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Periodontitis is an inflammation of gums and bones that supporting the teeth which caused by Staphylococcus intermedius. The saliva from a patient of periodontitis or suspect to periodontitis will have higher levels of Staphylococcus intermedius. Hence, human saliva is clinically informative in diagnosing oral disease and the oral health of an individual. In this study, oral bacteria in human saliva were identified using 16S ribosomal RNA. 16S ribosomal RNA (rRNA) genes from the isolated colonies were amplified through the colony Polymerase Chain Reaction (PCR) method. 16S rRNA genes were used to determine species identity by sequencing and generating the phylogenetic tree. The results showed that Streptococcus sp. and Staphylococcus sp. were the most prevalent oral bacteria found from all the saliva samples, while Lactobacillus sp. was found from two samples. From the constructed phylogenetic trees, bacteria strains B1 and B2 clustered with the Staphylococcus sp. database. Bacteria strains B9 and B10 were categorized as Streptococcus sp. as the confidential level between Streptococcus sp. database is 100% in Neighbour-Joining tree. Sample B15 and B16 clustered with Lactobacillus  sp. database. Oral bacteria species typically associated with periodontitis was detected in all saliva samples. Therefore, it is important to fully understand the nature of the oral bacteria before further research on drug design and administration of oral treatment is executed.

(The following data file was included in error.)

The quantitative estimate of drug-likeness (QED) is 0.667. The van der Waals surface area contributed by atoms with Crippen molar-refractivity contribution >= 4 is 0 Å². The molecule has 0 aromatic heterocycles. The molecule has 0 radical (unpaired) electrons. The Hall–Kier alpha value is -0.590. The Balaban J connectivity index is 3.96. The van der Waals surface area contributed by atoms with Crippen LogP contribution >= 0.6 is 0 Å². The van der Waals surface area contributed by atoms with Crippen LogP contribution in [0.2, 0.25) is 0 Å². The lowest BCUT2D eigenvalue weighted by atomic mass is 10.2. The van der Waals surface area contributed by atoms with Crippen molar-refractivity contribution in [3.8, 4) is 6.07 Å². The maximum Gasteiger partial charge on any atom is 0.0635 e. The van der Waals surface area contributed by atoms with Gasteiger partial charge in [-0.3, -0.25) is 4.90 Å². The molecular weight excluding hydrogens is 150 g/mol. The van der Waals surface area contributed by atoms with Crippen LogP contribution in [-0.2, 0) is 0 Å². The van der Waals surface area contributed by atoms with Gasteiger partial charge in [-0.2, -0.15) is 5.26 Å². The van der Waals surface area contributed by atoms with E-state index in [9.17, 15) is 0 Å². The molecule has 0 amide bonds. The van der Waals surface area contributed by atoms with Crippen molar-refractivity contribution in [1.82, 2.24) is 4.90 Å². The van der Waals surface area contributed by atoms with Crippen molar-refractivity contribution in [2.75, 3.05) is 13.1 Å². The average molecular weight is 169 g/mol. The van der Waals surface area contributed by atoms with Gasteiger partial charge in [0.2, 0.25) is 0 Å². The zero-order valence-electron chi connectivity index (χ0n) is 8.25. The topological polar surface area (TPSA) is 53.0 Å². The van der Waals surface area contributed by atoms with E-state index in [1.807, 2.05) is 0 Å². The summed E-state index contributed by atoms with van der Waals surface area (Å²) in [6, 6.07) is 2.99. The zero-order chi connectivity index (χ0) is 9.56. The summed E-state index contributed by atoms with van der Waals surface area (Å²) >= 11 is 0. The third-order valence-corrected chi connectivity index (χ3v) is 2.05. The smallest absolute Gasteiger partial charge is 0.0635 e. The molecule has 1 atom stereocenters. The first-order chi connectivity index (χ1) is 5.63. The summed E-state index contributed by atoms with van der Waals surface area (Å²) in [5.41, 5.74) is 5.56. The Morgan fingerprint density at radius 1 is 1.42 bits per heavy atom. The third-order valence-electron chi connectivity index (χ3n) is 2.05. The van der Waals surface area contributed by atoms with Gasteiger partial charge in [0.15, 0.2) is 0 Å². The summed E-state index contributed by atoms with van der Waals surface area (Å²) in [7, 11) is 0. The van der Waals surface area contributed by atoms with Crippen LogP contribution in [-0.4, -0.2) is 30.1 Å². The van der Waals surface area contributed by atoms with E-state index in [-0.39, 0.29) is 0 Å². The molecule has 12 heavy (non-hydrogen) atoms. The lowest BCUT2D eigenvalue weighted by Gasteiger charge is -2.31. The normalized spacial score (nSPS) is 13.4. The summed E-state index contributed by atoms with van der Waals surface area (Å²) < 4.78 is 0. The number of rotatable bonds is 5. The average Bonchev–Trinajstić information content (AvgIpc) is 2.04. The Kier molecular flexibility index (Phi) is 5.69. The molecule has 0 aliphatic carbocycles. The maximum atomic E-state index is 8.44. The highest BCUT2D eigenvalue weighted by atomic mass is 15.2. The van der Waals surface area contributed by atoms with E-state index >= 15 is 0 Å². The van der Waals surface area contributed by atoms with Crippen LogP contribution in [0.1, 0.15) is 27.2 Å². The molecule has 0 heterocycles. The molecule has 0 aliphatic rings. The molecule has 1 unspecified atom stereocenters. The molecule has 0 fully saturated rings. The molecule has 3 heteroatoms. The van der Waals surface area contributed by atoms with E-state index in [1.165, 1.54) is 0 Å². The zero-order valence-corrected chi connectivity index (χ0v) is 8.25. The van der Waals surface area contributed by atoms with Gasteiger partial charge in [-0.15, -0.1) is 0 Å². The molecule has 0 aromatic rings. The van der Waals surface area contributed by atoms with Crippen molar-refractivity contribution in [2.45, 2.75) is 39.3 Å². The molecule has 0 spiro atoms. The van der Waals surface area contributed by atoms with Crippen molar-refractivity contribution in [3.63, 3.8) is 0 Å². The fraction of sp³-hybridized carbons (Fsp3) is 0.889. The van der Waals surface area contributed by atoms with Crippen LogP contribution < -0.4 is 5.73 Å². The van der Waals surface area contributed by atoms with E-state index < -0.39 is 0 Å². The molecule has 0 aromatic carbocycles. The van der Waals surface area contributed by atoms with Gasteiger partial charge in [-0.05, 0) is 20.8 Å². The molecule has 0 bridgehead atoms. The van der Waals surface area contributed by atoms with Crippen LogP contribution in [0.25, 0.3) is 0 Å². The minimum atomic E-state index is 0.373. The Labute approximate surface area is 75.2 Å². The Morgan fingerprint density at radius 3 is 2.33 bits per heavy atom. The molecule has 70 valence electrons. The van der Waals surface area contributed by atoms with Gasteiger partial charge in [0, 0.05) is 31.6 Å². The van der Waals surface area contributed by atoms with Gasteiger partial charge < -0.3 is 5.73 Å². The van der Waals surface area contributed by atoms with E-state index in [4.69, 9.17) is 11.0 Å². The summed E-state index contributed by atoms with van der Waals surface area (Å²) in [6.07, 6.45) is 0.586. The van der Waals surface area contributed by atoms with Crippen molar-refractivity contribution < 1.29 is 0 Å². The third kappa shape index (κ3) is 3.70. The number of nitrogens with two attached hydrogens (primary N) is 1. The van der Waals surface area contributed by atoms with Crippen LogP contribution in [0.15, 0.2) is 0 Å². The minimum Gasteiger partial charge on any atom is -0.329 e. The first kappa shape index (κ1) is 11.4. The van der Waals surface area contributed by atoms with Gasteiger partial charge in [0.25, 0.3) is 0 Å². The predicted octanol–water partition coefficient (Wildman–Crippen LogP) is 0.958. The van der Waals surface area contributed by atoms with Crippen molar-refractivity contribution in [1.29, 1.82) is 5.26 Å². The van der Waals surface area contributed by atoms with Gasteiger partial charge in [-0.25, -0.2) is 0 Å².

Colony Polymerase Chain Reaction (PCR) Human saliva Lactobacillus sp. Molecular characterization Oral bacteria

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How to Cite
Sharee Leong, & Shamala Marimuthu. (2021). Molecular characterization of oral bacteria isolated from human saliva. International Journal of Research in Pharmaceutical Sciences, 12(2), 1564-1571.